There should be zero surprise that year after year we experience outbreaks of vaccine preventable disease in the areas that have the lowest vaccination rates where many adults and children die. We’re not at all implying that Donald Trump is responsible for these deaths. What we are saying is that when you are a leader and you go around promoting dangerous conspiracy theories, what you are doing is reinforcing someone’s deeply held beliefs and this makes it all the more harder for them to accept new factual information. It is very irresponsible and dangerous on the part of Donald Trump to propagate these false claims.

More info can be found in the links below.

Media

Links

Here is the journalist who helped shed light on Mr. Wakefield’s skullduggery.

Here is an explanation in pretty comic book form.

The original, now retracted, study in The Lancet.

Here’s a study that looked at half a million subjects with zero link found.

Trump Links Vaccines to Autism

Billionaire businessman Donald Trump on Wednesday doubled down on his controversial stance that vaccinations are linked to what he described as an autism “epidemic.”

“I’ve seen it,” he said at the second main-stage GOP debate on CNN Wednesday night.

“You take this little beautiful baby, and you pump — it looks just like it’s meant for a horse,” he said of vaccines.

“We’ve had so many instances … a child went to have the vaccine, got very, very sick, and now is autistic.”

The GOP front-runner said he still supported certain vaccines, but in smaller doses over a longer period of time. Under current procedures, he said it’s dangerous for the public.

“Autism has become an epidemic, he said. “It has gotten totally out of control.”

Trump was one of several Republican candidates to question the current medical standards for vaccination, including two medical doctors: neurosurgeon Ben Carson and Sen. Rand Paul (R-Ky.), an ophthalmologist.

Responding to a question, Trump said certain vaccines are “very important.” But he added that there should be “some discretion” given to families — a stance increasingly popular within the GOP despite rising numbers of preventable diseases like the measles.

Carson denied that vaccinations had been linked to autism, citing “numerous studies” that have failed to find any correlations. But he suggested that there still could be a link.

“It has not been adequately revealed to the public what’s actually going on,” Carson said.

Paul, who has previously faced flak for suggesting that vaccines are linked to mental disorders, appeared to walk back his stance on Wednesday.

He described vaccines as “one of the greatest medical discoveries of all time,” while adding, “I’m also for freedom.”

“I ought to have the right so spread my vaccines out, at the very least,” Paul said.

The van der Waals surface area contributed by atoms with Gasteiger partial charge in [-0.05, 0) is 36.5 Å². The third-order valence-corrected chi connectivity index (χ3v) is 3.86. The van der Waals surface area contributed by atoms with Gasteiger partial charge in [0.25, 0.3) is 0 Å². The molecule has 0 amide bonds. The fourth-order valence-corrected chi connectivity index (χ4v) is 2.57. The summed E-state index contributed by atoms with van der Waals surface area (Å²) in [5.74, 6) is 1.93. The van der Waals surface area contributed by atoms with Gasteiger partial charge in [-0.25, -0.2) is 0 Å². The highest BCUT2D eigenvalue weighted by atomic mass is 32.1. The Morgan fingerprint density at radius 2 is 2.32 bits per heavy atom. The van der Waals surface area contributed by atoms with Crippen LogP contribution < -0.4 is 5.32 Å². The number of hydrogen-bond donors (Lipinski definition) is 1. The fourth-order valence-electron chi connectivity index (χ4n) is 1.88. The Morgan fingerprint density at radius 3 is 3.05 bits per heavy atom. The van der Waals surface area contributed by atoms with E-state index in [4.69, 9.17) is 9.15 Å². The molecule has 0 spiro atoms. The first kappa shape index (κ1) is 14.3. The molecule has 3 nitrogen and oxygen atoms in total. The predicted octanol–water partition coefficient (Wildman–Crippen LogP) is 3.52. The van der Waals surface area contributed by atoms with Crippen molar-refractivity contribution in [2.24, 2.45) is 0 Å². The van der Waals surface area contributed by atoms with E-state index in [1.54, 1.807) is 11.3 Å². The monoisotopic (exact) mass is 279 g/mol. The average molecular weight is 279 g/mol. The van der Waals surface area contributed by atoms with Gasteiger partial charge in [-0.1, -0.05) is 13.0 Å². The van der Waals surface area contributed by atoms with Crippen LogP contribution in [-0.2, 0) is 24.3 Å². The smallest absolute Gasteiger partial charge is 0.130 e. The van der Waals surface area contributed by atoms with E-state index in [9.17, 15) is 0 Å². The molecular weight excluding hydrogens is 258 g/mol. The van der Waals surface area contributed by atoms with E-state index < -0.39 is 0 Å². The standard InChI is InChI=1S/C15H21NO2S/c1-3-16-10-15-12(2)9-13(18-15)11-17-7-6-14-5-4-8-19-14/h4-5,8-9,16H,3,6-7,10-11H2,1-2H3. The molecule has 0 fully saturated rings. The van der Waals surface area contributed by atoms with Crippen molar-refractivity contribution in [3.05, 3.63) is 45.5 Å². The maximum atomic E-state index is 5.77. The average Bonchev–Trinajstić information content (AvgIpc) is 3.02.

(h/t The Hill)

Reality

Vaccines do not cause autism. Vaccines do not cause autism. Vaccines do not cause autism. Vaccines do not cause autism. Vaccines do not cause autism. Vaccines do not cause autism. Vaccines do not cause autism. Vaccines do not cause autism. Vaccines do not cause autism. Vaccines do not cause autism. Vaccines do not cause autism. Vaccines do not cause autism. Vaccines do not cause autism. Vaccines do not cause autism. Vaccines do not cause autism. Vaccines do not cause autism. Vaccines do not cause autism. Vaccines do not cause autism. Vaccines do not cause autism. Vaccines do not cause autism. Vaccines do not cause autism. Vaccines do not cause autism. Vaccines do not cause autism.

A little back story… way back in 1998 there was a Doctor called Andrew Wakefield who published a study in the well-respected medical journal The Lancet that linked the MMR vaccine to autism. Funny thing about well-respected scientific journals is, people in your field of study read your paper and try to duplicate the results, this is called peer-review. Nobody could duplicate the results so people became suspicious. Looking harder they found a sub-standard sample size of only 13 subjects, many subjects who already showed signs of autism at the start of the study, discovered data that was fraudulently modified, uncovered plans by Wakefield exploit the new market he created by profiting from his findings, and a discovered conflict of interest. Every single study that has been performed in regards to vaccines and autism continues to find no link between the two. In short Doctor Wakefield is now Mr. Wakefield and can never study medicine again and vaccines remain one of the greatest discoveries of human history.

Just like Mr. Trump, you probably have one friend, who is not a doctor or scientist, who has some story that might shed doubt in your mind that vaccines do cause autism. Think about this; That is just one story versus the vast body of evidence in well-performed scientific studies over decades of time, all publicly available to read, and all show absolutely no link. Know anyone with polio? Know anyone who died from smallpox? I’ll bet good money the answer is no. Thank you vaccines. And thank you evidence-based science.

There should be zero surprise that year after year we experience outbreaks of vaccine preventable disease in the areas that have the lowest vaccination rates where many adults and children die. We’re not at all implying that Donald Trump is responsible for these deaths. What we are saying is that when you are a leader and you go around promoting dangerous conspiracy theories, what you are doing is reinforcing someone’s deeply held beliefs and this makes it all the more harder for them to accept new factual information. It is very irresponsible and dangerous on the part of Donald Trump, Doctor Rand Paul, and Doctor Ben Carson to propagate these false claims.

More info can be found in the links below.

Media

Links

Here is the journalist who helped shed light on Mr. Wakefield’s skullduggery.

Here is an explanation in pretty comic book form.

The original, now retracted, study in The Lancet.

Here’s a study that looked at half a million subjects with zero link found.

Trump’s tweet in 2014 that prompted the question.